|Mobile Crossing WayPoint 200
GPS is coming on fast and furious not only in car
tech but also in the handheld market. PDAs with navigation
features are sprouting up across the board, from the Garmin iQue
M5 to the Mio 168RS to the Navman PiN, and now the Mobile
Crossing WayPoint 200. Unlike with other PDAs, the WayPoint's
GPS antenna isn't built into the device; instead, a Bluetooth
GPS receiver and a CompactFlash Bluetooth card are included. It
makes for a bit of a cumbersome setup, especially with the
myriad accessories and wires that come with the PDA. That said,
we were impressed by the WayPoint 200's solid performance and
accuracy as a navigation device--it's a pretty respectable PDA.
We just wish it weren't so expensive ($750). Plus, if you want
to travel beyond your home region, you have to pony up even more
cash to download additional maps.
With its midnight-blue and black color scheme, the Mobile
Crossing WayPoint 200's design looks better suited for the great
outdoors than the boardroom. To complete its rugged look, it
sports a sturdy aluminum casing and a rubberized back and bottom
edge for easy gripping. The company markets the device as a
navigation handheld first and a Pocket PC second, so the design
makes perfect sense. The WayPoint 200 is easily pocketable and
relatively light at 5.3 by 3.1 by 0.6 inches and 6.2 ounces.
The main attraction is the 3.5-inch TFT display, which shows off
65,535 colors and a 320x240-pixel resolution. Sounds like any
other PDA, right? True, except it features smart technology that
improves day brightness when the device is docked and powered by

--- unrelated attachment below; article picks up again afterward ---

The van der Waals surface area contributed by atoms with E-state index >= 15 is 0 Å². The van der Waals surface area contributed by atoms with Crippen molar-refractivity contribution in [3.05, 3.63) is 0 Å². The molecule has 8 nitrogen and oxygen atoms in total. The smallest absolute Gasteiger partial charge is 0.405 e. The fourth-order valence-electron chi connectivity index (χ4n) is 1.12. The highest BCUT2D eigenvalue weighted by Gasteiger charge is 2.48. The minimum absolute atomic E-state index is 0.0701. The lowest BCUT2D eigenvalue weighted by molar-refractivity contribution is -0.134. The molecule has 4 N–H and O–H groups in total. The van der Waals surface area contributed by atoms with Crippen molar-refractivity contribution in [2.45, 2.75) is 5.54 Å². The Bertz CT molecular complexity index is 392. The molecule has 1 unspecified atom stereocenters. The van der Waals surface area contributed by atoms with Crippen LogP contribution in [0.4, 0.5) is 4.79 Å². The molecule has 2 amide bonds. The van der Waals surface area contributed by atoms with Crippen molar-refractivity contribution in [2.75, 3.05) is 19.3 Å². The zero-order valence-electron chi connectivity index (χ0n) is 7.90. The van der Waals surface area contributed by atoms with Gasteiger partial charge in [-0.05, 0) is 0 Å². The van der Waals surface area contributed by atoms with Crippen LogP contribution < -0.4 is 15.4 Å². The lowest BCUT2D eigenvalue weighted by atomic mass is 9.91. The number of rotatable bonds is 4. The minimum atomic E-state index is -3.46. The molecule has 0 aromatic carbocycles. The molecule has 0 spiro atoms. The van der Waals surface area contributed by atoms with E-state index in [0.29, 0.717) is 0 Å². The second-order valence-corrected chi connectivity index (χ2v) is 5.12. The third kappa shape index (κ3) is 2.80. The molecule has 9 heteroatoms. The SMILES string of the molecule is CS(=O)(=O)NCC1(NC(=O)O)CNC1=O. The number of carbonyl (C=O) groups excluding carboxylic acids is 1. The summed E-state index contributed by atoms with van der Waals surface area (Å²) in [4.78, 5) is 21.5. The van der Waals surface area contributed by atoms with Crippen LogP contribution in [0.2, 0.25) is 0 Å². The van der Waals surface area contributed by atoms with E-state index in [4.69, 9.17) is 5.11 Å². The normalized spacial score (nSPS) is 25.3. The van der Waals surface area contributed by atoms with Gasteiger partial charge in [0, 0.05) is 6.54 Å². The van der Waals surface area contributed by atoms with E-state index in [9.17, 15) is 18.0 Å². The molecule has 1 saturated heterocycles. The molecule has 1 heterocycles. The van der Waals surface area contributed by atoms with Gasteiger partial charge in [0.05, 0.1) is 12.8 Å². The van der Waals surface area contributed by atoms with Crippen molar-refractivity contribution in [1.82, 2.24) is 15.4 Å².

the vehicle mount. Plus, the WayPoint automatically readjusts
the color scheme of maps, depending on whether it's day or
night. In our tests, the WayPoint impressed us with these
capabilities, and we had no problems seeing what was on the
screen in direct sunlight, which is a common problem with PDAs
and GPS devices. However, we weren't impressed by the fact that
the display had a tendency to hold a lot of smudges and
fingerprints, so keep a screen chamois nearby.
Depending on what mode you are in (Pocket PC or GPS), you'll
find four shortcut keys that launch 12 different functions below
the screen. In Pocket PC mode, you can access your calendar,
contacts, tasks, and the WayPoint mapping program. When you are
in WayPoint mode and using the GPS functions, the shortcut keys
will open your favorite destinations, detour rerouting, display
information (that is, speed and location), and access to the
TrafficWatch and weather programs. Alternatively, by holding
down these buttons, you can set your current location as a
favorite, display the nearest seven points of interest (POI),
call up an upcoming turn, and access traffic and weather
options, respectively. There is a four-way toggle beneath the